Respiratory syncytial virus – virus vaccine under investigation
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PfizerThe company’s vaccine, which protects adults 60 and older from respiratory syncytial virus infection, was slightly less effective after 18 months, according to clinical trial results released Wednesday.
Data from New York-based Pfizer Clinical Trials More than 34,000 older adults were studied over two RSV seasons or 24 months.Latest data specifically for Northern Hemisphere ‘mid-season 2’ participants try outwhich is about 18 months after vaccination.
For more severe lower respiratory disease with three or more symptoms after 18 months, the vaccine was 78.6 percent effective, slightly less than 85.7% in a year. These symptoms include wheezing, shortness of breath, rapid and shallow breathing, and mucus production.
According to Pfizer, the vaccine was about 49 percent effective after 18 months in people with two or more symptoms of the same disease. Compared with the 66.7% efficacy rate at one year, the decline was even greater.
The vaccine was generally well tolerated, with no adverse events reported by participants at 18 months.
Pfizer to advisory committee Centers for Disease Control and Prevention on Wednesday. The committee will form recommendations on when and how often the company’s RSV vaccine should be administered in the United States, given that the US Food and Drug Administration has approved the shot.
Pfizer’s RSV vaccine is second to get approval GlaxoSmithKlinewith similar longer-term data on Wednesday.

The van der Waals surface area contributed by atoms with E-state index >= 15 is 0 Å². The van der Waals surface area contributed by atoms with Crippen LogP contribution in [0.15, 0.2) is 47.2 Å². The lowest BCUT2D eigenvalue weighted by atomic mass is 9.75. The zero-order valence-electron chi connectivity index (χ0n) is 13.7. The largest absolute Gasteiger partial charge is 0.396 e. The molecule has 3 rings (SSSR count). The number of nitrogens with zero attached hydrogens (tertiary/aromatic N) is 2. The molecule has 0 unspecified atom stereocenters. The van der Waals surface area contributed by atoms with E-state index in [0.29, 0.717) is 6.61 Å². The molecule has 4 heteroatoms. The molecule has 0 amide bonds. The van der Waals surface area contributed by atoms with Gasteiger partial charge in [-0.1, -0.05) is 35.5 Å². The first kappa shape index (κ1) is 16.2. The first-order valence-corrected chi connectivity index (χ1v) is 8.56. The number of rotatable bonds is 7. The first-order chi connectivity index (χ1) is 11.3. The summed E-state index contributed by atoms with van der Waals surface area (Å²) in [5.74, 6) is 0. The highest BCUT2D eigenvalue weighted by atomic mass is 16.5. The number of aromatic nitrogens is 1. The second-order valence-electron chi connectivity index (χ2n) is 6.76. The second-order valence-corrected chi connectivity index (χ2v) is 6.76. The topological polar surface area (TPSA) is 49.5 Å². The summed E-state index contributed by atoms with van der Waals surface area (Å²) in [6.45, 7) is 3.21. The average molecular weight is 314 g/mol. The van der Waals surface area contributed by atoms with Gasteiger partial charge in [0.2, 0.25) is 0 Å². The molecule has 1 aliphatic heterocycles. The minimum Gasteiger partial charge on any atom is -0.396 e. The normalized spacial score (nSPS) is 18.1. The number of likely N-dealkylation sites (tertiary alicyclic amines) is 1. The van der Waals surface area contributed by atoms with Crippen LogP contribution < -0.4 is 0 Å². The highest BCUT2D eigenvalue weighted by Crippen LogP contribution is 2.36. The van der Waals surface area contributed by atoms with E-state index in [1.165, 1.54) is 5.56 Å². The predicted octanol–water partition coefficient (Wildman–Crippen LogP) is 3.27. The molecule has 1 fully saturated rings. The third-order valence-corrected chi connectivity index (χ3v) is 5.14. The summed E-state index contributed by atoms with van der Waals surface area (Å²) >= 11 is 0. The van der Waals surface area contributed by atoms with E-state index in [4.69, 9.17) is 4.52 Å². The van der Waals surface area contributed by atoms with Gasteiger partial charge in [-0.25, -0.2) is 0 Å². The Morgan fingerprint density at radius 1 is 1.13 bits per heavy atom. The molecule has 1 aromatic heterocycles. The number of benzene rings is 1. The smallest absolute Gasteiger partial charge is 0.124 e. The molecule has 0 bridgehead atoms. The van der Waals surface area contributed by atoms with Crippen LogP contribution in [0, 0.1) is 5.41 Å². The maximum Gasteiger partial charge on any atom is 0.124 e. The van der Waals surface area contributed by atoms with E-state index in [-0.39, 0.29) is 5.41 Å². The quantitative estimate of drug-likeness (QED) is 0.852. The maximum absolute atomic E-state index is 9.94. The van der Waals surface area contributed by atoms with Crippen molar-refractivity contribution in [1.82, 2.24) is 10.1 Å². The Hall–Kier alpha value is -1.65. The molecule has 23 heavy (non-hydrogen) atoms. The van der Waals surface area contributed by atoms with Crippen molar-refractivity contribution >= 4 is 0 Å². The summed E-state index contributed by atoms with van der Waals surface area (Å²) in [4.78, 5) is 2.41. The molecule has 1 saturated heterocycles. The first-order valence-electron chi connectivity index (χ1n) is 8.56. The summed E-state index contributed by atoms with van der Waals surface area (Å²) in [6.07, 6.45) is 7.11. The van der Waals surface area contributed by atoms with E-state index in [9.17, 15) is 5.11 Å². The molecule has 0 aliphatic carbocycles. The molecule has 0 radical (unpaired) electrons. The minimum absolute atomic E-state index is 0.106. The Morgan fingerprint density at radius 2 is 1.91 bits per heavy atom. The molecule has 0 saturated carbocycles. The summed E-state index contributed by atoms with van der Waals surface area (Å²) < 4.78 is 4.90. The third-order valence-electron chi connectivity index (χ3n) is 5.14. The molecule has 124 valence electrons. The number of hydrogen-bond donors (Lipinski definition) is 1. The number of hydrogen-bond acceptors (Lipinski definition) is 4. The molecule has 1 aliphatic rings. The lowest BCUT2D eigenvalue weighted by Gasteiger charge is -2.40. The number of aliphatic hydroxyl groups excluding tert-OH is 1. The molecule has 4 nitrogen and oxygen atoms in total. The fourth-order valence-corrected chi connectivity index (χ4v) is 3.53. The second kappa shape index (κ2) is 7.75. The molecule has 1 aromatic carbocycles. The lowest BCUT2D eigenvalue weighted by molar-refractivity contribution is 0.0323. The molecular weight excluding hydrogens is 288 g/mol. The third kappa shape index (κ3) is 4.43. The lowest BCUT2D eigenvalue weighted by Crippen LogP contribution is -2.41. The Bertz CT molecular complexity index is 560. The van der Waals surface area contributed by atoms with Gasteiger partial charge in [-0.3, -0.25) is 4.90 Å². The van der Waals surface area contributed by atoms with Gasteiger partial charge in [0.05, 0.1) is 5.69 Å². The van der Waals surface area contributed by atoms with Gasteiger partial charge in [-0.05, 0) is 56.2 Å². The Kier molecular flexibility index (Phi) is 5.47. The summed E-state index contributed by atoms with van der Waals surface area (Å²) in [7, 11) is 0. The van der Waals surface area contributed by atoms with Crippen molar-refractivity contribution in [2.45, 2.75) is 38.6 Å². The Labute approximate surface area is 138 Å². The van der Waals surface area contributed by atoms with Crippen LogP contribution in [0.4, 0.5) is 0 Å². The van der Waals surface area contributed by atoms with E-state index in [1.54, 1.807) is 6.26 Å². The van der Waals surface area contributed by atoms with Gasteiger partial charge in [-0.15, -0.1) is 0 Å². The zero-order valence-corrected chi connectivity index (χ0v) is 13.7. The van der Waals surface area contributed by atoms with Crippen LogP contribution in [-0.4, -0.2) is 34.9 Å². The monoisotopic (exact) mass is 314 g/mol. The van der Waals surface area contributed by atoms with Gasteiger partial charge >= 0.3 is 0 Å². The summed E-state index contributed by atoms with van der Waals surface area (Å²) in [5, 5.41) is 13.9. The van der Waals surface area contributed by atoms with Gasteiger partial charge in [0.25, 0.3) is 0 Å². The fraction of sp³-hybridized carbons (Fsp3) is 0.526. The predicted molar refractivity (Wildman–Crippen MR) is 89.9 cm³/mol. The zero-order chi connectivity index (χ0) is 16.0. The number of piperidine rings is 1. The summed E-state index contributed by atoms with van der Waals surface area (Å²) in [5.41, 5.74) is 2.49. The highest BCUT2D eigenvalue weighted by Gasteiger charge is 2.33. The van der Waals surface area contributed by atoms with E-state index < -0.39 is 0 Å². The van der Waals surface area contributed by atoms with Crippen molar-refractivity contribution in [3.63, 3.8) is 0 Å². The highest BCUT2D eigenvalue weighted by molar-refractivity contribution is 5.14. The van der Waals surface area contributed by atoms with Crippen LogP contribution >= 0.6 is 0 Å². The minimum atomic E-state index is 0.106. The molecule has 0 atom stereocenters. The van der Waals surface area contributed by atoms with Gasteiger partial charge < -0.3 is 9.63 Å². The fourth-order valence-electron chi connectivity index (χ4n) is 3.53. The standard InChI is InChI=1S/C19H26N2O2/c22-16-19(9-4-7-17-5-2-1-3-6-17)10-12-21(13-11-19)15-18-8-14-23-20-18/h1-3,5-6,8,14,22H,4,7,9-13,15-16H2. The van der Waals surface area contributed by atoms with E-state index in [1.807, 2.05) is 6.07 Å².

Pfizer’s results are the first to demonstrate the durability of its vaccine in preventing RSV, which causes mild cold-like symptoms in most people but causes more serious infections in older adults and children.
The data suggest that the protection provided by the vaccine wanes over time, similar to what has been observed with Covid and flu shots.
But the 18-month data also showed that Pfizer’s vaccine was still generally protective against RSV a year later.
It’s not clear how effective the vaccine will be after 24 months. Pfizer is expected to release the data later this year, which will better illustrate how long-lasting the injectable is.
Annaliesa Anderson, head of Pfizer’s vaccine development, told CNBC that the company is “very encouraging” by the data from the Phase III trial.
She noted that the vaccine remained highly effective against lower respiratory disease with three or more symptoms, which was more severe than the same disease with two or more symptoms.
“As with most vaccines, what you’re really looking for is the effect on more severe disease that leads to higher mortality, morbidity and healthcare-related exposure,” Anderson told CNBC. “It’s very important for us to be able to see high efficacy Important, we think it will make people feel comfortable when they get vaccinated.”
Pfizer has yet to release data on the effectiveness of its vaccine against severe RSV disease, which is defined as patients requiring hospitalization, oxygen support or mechanical ventilators.
Research is ongoing, Anderson said, as are studies evaluating the vaccine’s efficacy in older adults with weakened immune systems.
According to the CDC, RSV kills 6,000 to 10,000 older adults each year and hospitalizes 60,000 to 160,000 of them.
The risk of hospitalization increases with age, with adults 70 and older being more vulnerable.
Pfizer estimates that if 50% of people age 60 and older received the seniors vaccine, the vaccine could prevent more than 5,000 deaths, 68,000 hospitalizations, 51,000 emergency department visits and more than 422,000 outpatient visits.